A girl in love with the ideal of unity dies at the age of 23 following a violent attack by a young man with mental problems who had been stalking her for years. When the news broke, newspapers and national television expressed their admiration for this ‘exceptional girl’, ready even ‘to let herself be killed in order to keep her purity’. A modern girl, lively, with a massive range of interests, who lived her Christianity even to the point of suffering the most extreme consequences.
‘I’ve obviously got to be quick,’ she often used to joke about her Christian name ‘Santa’, which means saint, and she felt it as a responsibility. But her relatives, her friends and above all the young people of the Focolare Movement she was part of, were unanimous in saying that Santa’s secret was, in reality, a deep relationship with God. Santa met the Focolare at the Genfest in 1985 and she immediately became a member and in Bari, her home town, she began the ‘revolution of love’ the Youth for a United World Movement seeks to bring into the world.
As a result, her personal faith journey noticeably progressed and in her there developed an awareness that God was calling her to give him everything. It was a period of struggle, which made her ask herself what God really wanted: whether she should enter focolare or join Fr Kolbe’s Missionaries of the Immaculate. She had met the Missionaries when she was 15 and was impressed that they were committed to serving the most needy – the very people who attracted her always more to pour out her life constantly for them in homes for the elderly, among families in difficulty, in orphanages…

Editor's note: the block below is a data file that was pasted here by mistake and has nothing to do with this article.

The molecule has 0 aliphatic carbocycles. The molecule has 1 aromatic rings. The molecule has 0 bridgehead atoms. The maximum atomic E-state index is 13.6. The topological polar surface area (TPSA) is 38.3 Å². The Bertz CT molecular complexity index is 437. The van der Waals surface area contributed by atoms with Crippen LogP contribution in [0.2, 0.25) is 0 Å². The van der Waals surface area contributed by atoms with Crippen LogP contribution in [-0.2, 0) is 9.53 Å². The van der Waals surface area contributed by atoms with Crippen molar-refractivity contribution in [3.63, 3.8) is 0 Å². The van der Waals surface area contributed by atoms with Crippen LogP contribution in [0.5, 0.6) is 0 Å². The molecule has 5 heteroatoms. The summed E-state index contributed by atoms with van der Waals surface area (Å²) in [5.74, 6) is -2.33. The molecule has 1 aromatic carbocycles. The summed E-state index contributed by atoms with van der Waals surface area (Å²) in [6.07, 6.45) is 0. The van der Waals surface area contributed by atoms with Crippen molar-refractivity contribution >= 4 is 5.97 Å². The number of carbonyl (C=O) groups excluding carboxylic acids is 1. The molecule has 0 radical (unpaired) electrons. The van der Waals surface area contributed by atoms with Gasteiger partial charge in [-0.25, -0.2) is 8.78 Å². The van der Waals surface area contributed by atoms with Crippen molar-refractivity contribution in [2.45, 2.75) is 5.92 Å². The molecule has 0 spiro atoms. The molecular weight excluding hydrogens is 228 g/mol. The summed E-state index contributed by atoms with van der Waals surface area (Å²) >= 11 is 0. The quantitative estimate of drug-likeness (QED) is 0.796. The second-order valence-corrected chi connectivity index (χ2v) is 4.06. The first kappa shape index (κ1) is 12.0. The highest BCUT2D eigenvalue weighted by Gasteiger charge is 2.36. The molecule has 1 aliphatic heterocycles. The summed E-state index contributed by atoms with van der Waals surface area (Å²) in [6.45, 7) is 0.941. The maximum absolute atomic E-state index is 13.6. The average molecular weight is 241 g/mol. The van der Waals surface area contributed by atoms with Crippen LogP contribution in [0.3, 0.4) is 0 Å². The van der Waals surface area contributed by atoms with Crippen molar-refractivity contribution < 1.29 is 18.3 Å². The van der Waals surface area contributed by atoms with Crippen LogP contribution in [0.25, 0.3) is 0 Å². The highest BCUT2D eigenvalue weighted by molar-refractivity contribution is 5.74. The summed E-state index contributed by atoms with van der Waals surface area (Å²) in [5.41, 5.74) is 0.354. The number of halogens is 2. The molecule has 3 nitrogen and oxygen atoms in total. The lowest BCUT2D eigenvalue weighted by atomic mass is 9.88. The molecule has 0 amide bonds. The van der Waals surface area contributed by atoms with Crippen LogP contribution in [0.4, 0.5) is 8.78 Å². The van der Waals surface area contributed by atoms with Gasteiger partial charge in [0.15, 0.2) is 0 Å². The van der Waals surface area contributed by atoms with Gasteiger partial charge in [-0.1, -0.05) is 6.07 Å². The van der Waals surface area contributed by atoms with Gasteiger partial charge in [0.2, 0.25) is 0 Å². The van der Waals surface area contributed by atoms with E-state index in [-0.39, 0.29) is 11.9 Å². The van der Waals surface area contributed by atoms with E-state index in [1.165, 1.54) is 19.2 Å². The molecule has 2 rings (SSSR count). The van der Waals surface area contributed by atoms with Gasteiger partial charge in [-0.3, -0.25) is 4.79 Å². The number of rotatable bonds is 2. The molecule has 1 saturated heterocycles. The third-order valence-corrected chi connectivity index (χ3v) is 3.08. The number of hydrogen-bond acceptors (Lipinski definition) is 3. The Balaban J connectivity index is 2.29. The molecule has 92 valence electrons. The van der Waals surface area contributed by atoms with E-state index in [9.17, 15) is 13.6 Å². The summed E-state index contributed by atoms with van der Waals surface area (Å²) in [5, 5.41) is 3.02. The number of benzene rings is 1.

Meanwhile the boy with mental problems who was to kill her began stalking her. He gave her no respite and followed her everywhere, kept on telephoning her, threatened her with death and took away all peace. All over the world and in Italy too, today this is a crime, but at the time no such law existed and so, to protect herself, Santa was forced to have someone with her wherever she went and later, after a first attack, she and her family were forced to leave Bari.
‘Santa knew what was happening and prepared herself for the worst,’ said Fr Tino, the priest she would tell of her fears. ‘A few days before the attack she said to me: “If I were to be trapped I want to say my yes to God. I would rather die...” I would never have imagined that what Santa feared was about to become true.’
The worst fears became fact on the evening of 15 March 1991, when, on coming back from a meeting in the parish, Santa was assaulted and knifed outside her home. She died a few hours later in Bari hospital. Her last words were to forgive her attacker.
The crowds who came to her funeral were striking because of their variety: youth, nuns, friends from the parish, elderly people from the hospice… Santa had truly given herself for all, and many young people with doubts about the importance of purity found confirmation in Santa of their going against the flow. Because of the clear goodness of her life and the heroism of her purity, in 1999 the Catholic Church declared her a ‘Servant of God’.
The life of Santa Scorese has inspired a theatrical work: ‘Santa delle perseguitate’ (‘Saint of the Hounded’) and numerous articles and books have been written about her, one of which is ‘Un volo sempre più alto’ (‘Flying Always Higher’), published by Città Nuova, Rome. Letters, passages from her diary and testimonies about her and her life can be found on the site: http://www.santascorese.it/.
Friday, March 16, 2012